Friday, March 9, 2012

Bristol Hip Meeting 2011 in England: interesting comments

 (I must have missed this meeting...sorry.)

Blog excerpts from the Bristol Hip meeting in December of 2011 (the folks referred to are all MDs)

1. The problems facing the revision hip surgeon are damage to soft tissue, impaired blood supply, bone defects and extended duration of surgery on the infected hip, not unlike facing a Metal on Metal (MoM) bearing surface at revision surgery. At the 2010 meeting, the audience was introduced to the problems with MoM hip implants. This year, the meeting focused on the wear of the bearing surface of MoM resurfacing arthroplasty and total hip arthroplasty (THA), as well as the problems of corrosion at the trunnion femoral head junction and the management of this significant problem.

2. Alister Hart (London) identified that blood tests for metal ions (cobalt and chromium) have been used to investigate MoM hip replacements, but their ability to discriminate between well-functioning and failed hips is not known. The London Bearings Group performed a controlled study and concluded that if they applied a cut-off level of 7 parts per billion, then the maximum of cobalt or chromium gave a sensitivity of 52% and a specificity of 89%. A lower cut-off level increased the sensitivity (ability to identify failures) but decreased the specificity because more well-functioning THA’s will have levels above this cut-off.

3.  In David Langton’s (North Tees/Newcastle) presentation he commented that, in his opinion, all patients should undergo cobalt blood tests, and that 10ug/l identified ‘a good chance of an adverse tissue response’.

4.  We were delighted to welcome our colleagues, Tom Donaldson and Ian Clarke, from across the pond! Tom Donaldson gave a detailed review of the M2a38 MoM bearing surfaces, which to date, had not required revision surgery for Adverse Reaction to Metal Debris (ARMD). He and his research partner, Professor Ian Clarke from DARF, Loma Linda, demonstrated wear patterns on the bearing surfaces and contrasted small diameter Metasul implants with large diameter MoM total hip arthroplasties, and debated why wear damage was so consistent in large diameter MoM hip implants. Ian showed how he mapped the surface damage on MoM implants in simulating a normal functioning total hip replacement. The smaller sized femoral heads show less area of wear in comparison with the larger explanted femoral heads. This original concept was presented for the first time at The Bristol Hip Meeting. Ian was able to identify wear zones in the acetabular cups and femoral heads, as well as areas of abnormal wear and damage to the surface of the hip joint.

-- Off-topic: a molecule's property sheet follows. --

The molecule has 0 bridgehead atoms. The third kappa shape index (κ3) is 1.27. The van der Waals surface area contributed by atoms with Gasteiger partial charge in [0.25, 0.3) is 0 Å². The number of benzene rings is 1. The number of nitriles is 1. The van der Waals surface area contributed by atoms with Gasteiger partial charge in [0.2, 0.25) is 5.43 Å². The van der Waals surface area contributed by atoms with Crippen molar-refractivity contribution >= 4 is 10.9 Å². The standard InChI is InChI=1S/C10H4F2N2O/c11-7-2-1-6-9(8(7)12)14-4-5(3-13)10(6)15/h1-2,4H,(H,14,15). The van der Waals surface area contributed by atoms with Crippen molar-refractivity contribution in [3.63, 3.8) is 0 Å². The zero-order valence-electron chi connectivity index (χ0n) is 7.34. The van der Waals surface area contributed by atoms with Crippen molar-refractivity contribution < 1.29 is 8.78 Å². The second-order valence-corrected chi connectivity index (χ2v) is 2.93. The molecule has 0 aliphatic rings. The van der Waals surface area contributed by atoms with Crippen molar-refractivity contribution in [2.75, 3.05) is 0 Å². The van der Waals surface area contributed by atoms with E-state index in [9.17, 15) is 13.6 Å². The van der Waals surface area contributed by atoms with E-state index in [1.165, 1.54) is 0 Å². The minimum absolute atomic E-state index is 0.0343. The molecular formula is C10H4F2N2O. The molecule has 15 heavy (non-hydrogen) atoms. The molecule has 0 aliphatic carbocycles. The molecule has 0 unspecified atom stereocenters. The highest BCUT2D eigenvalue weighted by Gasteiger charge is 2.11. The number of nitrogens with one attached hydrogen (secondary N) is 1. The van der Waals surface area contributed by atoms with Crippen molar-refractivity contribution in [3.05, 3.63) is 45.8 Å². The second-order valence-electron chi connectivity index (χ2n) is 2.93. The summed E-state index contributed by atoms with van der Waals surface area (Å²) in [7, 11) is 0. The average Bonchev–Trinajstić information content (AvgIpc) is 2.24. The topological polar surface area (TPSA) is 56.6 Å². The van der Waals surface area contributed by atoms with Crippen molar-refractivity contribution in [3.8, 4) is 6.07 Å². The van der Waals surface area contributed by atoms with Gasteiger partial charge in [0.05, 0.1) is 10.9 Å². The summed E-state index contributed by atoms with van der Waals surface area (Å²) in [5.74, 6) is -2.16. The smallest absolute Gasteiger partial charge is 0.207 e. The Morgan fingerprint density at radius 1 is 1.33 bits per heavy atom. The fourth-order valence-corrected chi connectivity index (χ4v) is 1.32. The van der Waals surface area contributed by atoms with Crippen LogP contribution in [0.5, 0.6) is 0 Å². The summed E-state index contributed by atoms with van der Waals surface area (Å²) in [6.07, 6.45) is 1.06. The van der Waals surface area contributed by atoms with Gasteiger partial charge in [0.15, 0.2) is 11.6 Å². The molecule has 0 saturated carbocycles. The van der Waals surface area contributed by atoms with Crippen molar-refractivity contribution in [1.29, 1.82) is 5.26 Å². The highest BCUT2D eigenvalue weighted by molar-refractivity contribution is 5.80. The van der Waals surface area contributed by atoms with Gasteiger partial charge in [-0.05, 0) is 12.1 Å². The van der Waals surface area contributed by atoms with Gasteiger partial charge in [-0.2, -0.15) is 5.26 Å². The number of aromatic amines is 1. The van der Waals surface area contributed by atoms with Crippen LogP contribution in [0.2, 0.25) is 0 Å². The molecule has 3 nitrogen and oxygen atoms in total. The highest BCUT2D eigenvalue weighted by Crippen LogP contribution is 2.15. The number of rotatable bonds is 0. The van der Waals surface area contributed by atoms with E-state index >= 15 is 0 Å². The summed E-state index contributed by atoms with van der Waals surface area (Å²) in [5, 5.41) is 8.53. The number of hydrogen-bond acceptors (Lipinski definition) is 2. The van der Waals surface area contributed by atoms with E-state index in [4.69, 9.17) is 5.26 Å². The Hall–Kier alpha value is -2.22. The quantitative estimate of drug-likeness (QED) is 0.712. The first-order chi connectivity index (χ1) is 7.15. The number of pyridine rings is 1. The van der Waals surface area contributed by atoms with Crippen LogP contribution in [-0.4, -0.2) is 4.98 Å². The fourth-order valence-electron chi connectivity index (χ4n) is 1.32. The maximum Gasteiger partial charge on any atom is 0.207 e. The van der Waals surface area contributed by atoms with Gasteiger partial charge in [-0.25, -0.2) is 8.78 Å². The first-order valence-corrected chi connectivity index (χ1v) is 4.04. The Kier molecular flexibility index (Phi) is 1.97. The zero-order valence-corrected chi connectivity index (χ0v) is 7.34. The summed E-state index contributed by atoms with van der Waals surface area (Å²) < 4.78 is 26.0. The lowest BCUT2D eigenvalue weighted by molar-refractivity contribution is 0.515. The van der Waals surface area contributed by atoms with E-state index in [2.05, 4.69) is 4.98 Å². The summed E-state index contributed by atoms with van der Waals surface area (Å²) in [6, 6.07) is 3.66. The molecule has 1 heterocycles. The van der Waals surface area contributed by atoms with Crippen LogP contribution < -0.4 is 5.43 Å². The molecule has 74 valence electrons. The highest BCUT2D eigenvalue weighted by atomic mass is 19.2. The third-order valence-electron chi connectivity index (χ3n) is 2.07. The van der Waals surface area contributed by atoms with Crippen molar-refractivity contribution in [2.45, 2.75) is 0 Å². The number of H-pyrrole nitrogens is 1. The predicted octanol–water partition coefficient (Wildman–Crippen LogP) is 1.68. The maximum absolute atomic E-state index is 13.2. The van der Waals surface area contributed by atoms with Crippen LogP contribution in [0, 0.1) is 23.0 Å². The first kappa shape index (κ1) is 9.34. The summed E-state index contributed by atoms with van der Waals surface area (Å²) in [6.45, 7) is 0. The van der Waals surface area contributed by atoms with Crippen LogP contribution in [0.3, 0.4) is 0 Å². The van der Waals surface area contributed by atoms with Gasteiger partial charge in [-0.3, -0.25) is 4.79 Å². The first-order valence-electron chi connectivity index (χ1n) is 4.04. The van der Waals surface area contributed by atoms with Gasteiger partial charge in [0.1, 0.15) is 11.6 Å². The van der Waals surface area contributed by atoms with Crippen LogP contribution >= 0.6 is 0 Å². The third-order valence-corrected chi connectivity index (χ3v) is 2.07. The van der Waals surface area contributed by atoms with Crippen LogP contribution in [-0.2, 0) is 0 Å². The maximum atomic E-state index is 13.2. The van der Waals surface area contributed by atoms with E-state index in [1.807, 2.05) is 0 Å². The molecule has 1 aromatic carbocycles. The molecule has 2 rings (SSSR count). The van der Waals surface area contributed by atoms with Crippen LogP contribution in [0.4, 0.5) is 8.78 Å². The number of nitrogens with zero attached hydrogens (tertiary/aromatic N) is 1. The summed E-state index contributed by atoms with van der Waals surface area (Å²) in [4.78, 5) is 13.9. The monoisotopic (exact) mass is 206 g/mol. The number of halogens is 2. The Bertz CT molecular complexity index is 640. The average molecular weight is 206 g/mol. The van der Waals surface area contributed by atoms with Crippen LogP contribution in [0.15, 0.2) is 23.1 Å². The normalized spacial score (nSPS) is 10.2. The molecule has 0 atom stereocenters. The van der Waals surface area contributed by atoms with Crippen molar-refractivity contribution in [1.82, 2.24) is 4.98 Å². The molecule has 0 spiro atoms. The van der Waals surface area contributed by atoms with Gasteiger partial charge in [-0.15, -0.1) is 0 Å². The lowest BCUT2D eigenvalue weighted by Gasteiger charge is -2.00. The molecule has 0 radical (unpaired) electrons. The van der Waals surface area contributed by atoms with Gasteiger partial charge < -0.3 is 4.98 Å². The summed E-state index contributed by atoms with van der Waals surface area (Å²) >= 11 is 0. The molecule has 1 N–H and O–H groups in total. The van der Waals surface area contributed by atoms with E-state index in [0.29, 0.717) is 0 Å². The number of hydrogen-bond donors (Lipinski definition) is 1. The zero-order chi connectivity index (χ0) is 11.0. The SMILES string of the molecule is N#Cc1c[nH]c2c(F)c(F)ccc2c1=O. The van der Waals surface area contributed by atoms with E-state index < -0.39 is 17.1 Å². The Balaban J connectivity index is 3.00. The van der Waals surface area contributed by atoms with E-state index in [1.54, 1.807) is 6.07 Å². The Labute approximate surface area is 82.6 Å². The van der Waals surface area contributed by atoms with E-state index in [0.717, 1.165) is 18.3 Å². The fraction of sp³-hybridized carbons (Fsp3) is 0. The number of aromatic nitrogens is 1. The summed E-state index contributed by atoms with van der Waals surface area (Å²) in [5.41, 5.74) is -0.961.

David Langton focused on the plastic deformation of the ASR XL bore within the femoral head and highlighted the imprint made by the trunnion. He noted the increased wear at the base of the bore. He informed the faculty and the delegates that the volumetric wear rate was less in the MoM THA’s than in resurfacing hip arthroplasty. The volume of the taper wear is small but possibly initiated a more aggressive biological reaction.

6.  Tony Nargol discussed ‘Investigation and treatment of patients with ARMD’. His presentations encapsulated all the experience that he and David Langton had gained with the MoM bearing hip practice in North Tees/Newcastle. He commented that we should remain aware of this problem in all MoM implants and that the presentation of symptoms should alert the orthopaedic surgeon to the possibility of an adverse tissue reaction. Given that in the past 12 months surgeons from the United Kingdom have published on this problem he could now tell the audience that it was possible that the Pinnacle/Corail 36mm MoM appeared to be a problem in his unit, even though it was still early days. He alluded to cup inclination, size of femoral head and various brands of prostheses. He stated that the MoM THA was a far bigger problem than resurfacing arthroplasty. The findings in Tony’s unit identify a problem, the incidence of which has not yet been established, either in the United Kingdom or abroad.

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